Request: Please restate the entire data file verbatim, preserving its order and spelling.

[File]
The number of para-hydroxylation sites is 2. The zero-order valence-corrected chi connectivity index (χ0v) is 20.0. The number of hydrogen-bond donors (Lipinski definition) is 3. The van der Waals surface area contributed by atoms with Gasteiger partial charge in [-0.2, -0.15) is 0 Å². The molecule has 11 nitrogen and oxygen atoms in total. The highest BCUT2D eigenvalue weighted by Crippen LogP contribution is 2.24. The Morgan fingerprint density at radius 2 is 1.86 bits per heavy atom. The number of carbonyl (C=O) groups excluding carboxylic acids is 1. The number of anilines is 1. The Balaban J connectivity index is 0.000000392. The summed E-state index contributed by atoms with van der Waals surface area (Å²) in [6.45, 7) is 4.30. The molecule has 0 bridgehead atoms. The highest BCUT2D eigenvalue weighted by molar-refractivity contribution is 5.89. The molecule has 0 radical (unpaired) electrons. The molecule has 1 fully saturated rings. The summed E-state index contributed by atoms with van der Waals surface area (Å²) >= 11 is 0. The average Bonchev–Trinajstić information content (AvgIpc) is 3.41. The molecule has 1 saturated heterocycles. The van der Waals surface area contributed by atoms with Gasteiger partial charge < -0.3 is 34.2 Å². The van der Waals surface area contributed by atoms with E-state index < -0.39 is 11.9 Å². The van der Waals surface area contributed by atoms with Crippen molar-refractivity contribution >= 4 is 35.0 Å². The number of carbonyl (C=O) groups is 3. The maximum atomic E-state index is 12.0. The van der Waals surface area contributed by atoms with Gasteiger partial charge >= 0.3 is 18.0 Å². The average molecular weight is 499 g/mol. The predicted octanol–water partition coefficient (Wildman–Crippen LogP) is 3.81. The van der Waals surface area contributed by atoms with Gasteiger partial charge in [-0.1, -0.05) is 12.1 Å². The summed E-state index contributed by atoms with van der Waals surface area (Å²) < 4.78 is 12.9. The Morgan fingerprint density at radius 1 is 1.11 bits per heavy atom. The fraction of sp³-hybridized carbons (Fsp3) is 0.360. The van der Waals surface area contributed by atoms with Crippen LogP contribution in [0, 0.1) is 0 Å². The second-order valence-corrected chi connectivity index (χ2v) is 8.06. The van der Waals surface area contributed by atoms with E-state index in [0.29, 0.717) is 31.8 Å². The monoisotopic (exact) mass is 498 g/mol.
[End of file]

The number of para-hydroxylation sites is 2. The zero-order valence-corrected chi connectivity index (χ0v) is 20.0. The number of hydrogen-bond donors (Lipinski definition) is 3. The van der Waals surface area contributed by atoms with Gasteiger partial charge in [-0.2, -0.15) is 0 Å². The molecule has 11 nitrogen and oxygen atoms in total. The highest BCUT2D eigenvalue weighted by Crippen LogP contribution is 2.24. The Morgan fingerprint density at radius 2 is 1.86 bits per heavy atom. The number of carbonyl (C=O) groups excluding carboxylic acids is 1. The number of anilines is 1. The Balaban J connectivity index is 0.000000392. The summed E-state index contributed by atoms with van der Waals surface area (Å²) in [6.45, 7) is 4.30. The molecule has 0 bridgehead atoms. The highest BCUT2D eigenvalue weighted by molar-refractivity contribution is 5.89. The molecule has 0 radical (unpaired) electrons. The molecule has 1 fully saturated rings. The summed E-state index contributed by atoms with van der Waals surface area (Å²) >= 11 is 0. The average Bonchev–Trinajstić information content (AvgIpc) is 3.41. The molecule has 1 saturated heterocycles. The van der Waals surface area contributed by atoms with Gasteiger partial charge < -0.3 is 34.2 Å². The van der Waals surface area contributed by atoms with E-state index < -0.39 is 11.9 Å². The van der Waals surface area contributed by atoms with Crippen molar-refractivity contribution >= 4 is 35.0 Å². The number of carbonyl (C=O) groups is 3. The maximum atomic E-state index is 12.0. The van der Waals surface area contributed by atoms with Gasteiger partial charge >= 0.3 is 18.0 Å². The average molecular weight is 499 g/mol. The predicted octanol–water partition coefficient (Wildman–Crippen LogP) is 3.81. The van der Waals surface area contributed by atoms with Gasteiger partial charge in [-0.1, -0.05) is 12.1 Å². The summed E-state index contributed by atoms with van der Waals surface area (Å²) < 4.78 is 12.9. The Morgan fingerprint density at radius 1 is 1.11 bits per heavy atom. The fraction of sp³-hybridized carbons (Fsp3) is 0.360. The van der Waals surface area contributed by atoms with Crippen LogP contribution in [0, 0.1) is 0 Å². The second-order valence-corrected chi connectivity index (χ2v) is 8.06. The van der Waals surface area contributed by atoms with E-state index in [0.29, 0.717) is 31.8 Å². The monoisotopic (exact) mass is 498 g/mol.